Oh my, my, my! What a wonderful summer this is! So far, the weather has been just as gorgeous in Kentucky as it has been in the Caribbean! We have many beautiful lakes and mountains to explore, but I still have to constantly have my fix of palm trees and magnificent beaches! Not to mention-my sinus and allergy issues completely disappear in the Caribbean! It's so wonderful to be able to breathe! : )
We just returned from Anguilla, and, as usual, I have tons of awesome information to share with you! There is no way I will be able to squeeze everything into one issue, so you will get at least two issues out of this island!
Anguilla, which rhymes with "vanilla', and means "eel" because of the eel shape of the island, used to be known as the Caribbean's best-kept secret! Well, luckily for us--NOT ANYMORE!!!!!!!
The island's secret was let out in the 1990s when the opening of some awesome superexpensive hotels attracted a sophisticated jet set to the island. Now Anguilla is one of the most chic destinations in the Caribbean! Many of the American tourists refer to Anguilla as the "South Beach of the Caribbean".
One thing I adore about this island is that even though it has been "discovered", the island has managed to remain fairly tranquil. If you are looking for casinos, jazzy nightclub action, duty-free shopping plazas, nude beaches (against the law in Anguilla), and cheap junk food, this is NOT the island for you!
The majority of the operations on Anguilla tend to be small and informal, as the island government has succeeded so far in controlling development and conserving natural beauty and resources. So, if you're looking to rest, unwind, and be pampered, or enjoy watersports such as world-class diving, sailing, yachting, windsurfing, or fishing, this is DEFINITELY the island for you!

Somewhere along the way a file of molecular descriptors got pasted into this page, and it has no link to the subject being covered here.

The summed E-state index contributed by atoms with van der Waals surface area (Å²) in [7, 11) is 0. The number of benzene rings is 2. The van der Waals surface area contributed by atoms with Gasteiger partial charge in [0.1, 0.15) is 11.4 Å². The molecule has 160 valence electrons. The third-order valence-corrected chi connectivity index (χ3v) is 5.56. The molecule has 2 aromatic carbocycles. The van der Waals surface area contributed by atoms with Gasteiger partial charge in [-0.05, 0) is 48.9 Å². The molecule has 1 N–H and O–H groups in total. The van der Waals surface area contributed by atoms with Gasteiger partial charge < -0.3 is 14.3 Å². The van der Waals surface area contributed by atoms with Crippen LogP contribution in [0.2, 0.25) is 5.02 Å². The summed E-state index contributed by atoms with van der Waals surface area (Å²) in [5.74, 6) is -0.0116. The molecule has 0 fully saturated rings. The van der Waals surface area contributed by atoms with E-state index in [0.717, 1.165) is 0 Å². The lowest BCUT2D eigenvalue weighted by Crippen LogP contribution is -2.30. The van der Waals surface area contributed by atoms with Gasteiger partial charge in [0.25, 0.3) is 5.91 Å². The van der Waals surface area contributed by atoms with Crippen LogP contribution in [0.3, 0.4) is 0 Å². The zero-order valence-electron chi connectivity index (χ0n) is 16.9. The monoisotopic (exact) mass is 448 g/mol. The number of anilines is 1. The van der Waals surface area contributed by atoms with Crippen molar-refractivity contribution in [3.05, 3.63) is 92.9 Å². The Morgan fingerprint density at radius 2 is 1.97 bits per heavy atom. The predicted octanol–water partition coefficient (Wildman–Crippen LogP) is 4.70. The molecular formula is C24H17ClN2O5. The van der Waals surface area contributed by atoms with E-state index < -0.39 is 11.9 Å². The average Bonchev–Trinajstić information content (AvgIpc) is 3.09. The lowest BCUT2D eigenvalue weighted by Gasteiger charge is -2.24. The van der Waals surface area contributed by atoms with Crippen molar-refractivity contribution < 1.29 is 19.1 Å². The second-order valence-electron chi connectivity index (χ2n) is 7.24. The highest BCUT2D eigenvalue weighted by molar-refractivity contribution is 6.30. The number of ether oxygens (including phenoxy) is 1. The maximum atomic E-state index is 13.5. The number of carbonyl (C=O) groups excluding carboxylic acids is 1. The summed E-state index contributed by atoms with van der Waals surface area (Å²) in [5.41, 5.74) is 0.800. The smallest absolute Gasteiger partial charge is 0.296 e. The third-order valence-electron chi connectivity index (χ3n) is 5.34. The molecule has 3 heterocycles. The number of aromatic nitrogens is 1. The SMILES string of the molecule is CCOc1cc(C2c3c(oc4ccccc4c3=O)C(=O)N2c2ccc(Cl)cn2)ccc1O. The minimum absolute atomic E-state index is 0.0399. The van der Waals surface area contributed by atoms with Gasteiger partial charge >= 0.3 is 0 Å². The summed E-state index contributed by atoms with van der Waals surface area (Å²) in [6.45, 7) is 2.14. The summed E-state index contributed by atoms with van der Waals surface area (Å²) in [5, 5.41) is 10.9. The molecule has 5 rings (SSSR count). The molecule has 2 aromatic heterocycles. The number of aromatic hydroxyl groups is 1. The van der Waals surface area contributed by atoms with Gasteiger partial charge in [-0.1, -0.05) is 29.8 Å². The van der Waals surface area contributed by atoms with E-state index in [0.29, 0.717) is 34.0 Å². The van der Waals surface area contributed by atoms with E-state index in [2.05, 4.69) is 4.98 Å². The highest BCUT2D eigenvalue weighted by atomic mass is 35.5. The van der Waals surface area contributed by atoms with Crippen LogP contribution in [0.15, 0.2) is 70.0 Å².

The opening of some moderately priced hotels within the last 5 years, in addition to a fabulous new 18-hole golf course, mean even more vacationers now visit and enjoy Anguilla's standards of tropical luxury.
Anguilla is the northern most of the British leeward islands in the Eastern Caribbean. It is a 16 mile long coral formation consisting of numerous bays, salt ponds, and gorgeous beaches! It is only 3 miles wide at its broadest point. The island has a population of approximately 9,000 people.
At one time quite barren, this low-lying island became home to numerous pirates and smugglers. Slaves were brought to the island and turned loose to make a living from the thin sandy soil. Well, as it turned out, they developed quite a remarkable reputation for their carpentry and boatbuilding!
The twin island nation of Antigua and Barbuda achieved independence in 1981, followed by St. Kitts and Nevis in 1983. Anguilla and Montserrat have elected to remain British Crown Colonies. As a result, the majority of the islanders remain very conservative.
Anguilla's lack of rainfall, though good for us beach lovers, makes for unproductive soil for foliage and vegetation. Therefore, the locals now work primarily in the tourist industry or they fish for lobster.
To explore the island in any depth, it's best to rent a car. Although they are paved, just as in Antigua, be prepared for the poorly maintained roads. Four-wheel drives are not necessary, as I suggested for Barbuda and Montserrat. Several rental agencies on the island issue the mandatory Anguillan driver's license, which is valid for 3 months. All you need to do is present a valid driver's license from your home country and pay a one-time fee of $20. Headsup--watch for the goats that still wander the streets! Don't you just love it!?